Despite a call for immediate action from at least two board members during January’s board meeting, the Texas State Board of Education stuck to its agenda and made no decisions in a yearslong push to expand access to Mexican-American studies courses in Texas high schools.
The 15-member elected board heard hours of testimony in favor of creating a standard curriculum for the course Tuesday, mostly from educators and students.
Social studies teacher and South Texas College instructor Juan Carmona was one of many that talked about the transformative power of learning about the role Mexican Americans have played in U.S. history.
“Omission is a very powerful thing. The omission of one’s own history and culture creates the sense that it does not matter, that it’s not that important and therefore you’re not that important,” Carmona said.
About 52 percent of students in the state’s public schools are Hispanic, and Carmona and others said traditional history courses often don’t highlight the contributions of Latinos.
Board members Marisa Perez-Diaz and Ruben Cortez wanted to give Carmona and other experts the board’s blessing to start creating the course immediately, even though the board was only scheduled to discuss the matter, not make a decision.
“I can’t understand why we just don’t say yes. I’m frustrated. It’s been three long years. We’re going on four if we don’t take action,” Perez-Diaz said. “You all have told us no, and so we’re right back where we are. How do we have a guarantee then that we’re not going to get another no from the majority on this board?”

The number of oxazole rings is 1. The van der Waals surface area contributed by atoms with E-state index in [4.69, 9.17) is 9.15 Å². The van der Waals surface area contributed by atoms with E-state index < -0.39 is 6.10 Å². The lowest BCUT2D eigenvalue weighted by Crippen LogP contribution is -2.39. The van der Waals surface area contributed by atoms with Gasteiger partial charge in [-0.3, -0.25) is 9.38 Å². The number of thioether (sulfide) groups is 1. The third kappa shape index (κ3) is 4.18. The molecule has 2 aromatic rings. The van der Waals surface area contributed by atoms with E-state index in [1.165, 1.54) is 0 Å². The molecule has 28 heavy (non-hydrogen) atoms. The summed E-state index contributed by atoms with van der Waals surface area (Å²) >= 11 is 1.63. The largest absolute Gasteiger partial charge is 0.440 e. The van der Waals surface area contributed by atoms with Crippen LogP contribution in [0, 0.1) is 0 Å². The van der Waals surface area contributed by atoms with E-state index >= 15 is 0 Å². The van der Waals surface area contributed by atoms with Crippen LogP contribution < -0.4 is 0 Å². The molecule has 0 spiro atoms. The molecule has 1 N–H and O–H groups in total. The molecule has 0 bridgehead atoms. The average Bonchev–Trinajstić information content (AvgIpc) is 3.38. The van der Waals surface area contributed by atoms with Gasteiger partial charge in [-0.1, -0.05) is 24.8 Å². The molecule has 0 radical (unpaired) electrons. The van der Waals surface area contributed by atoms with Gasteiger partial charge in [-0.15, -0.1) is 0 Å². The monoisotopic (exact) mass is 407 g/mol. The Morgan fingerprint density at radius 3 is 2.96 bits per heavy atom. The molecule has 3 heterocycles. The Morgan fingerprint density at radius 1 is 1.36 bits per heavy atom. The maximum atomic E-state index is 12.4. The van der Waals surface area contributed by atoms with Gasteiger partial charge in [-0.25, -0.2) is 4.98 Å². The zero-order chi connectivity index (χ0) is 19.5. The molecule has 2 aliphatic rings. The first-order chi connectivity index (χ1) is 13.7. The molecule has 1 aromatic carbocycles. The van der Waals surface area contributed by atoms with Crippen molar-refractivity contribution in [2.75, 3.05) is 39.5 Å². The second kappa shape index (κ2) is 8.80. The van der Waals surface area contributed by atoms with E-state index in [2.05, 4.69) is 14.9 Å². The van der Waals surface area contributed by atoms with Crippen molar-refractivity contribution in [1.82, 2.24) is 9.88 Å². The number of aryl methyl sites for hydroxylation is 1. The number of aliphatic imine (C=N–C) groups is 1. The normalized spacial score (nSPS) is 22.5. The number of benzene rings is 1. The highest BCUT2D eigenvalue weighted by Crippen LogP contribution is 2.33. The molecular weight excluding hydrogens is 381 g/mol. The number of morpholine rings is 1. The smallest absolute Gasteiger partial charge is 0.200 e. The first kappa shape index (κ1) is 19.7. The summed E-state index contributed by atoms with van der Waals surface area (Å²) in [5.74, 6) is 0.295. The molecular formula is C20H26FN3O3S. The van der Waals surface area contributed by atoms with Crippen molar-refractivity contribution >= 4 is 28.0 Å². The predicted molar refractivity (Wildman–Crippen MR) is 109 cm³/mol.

But board chair Donna Bahorich said the Texas Education Agency doesn’t have the money or staff to work with the experts until September, at the earliest.
“(The working group) has to work with staff. And that’s what the issue is right now. We don’t have a process that doesn’t involve staff. We just don’t,” Bahorich said.
The experts had offered to meet before the fall without being reimbursed for travel.
About a third of the board members spoke during the discussion, most indicating their support for basing the Mexican American Studies course on an elective course used by the Houston Independent School District.
At the request of vice-chair Marty Rowley, Bahorich agreed to put the matter to a vote during April’s board meeting, with the understanding that the state agency doesn’t have the bandwidth to work on it until fall.
One of the issues Rowley wants clarified is whether the course should be on Mexican-American studies or Latino studies.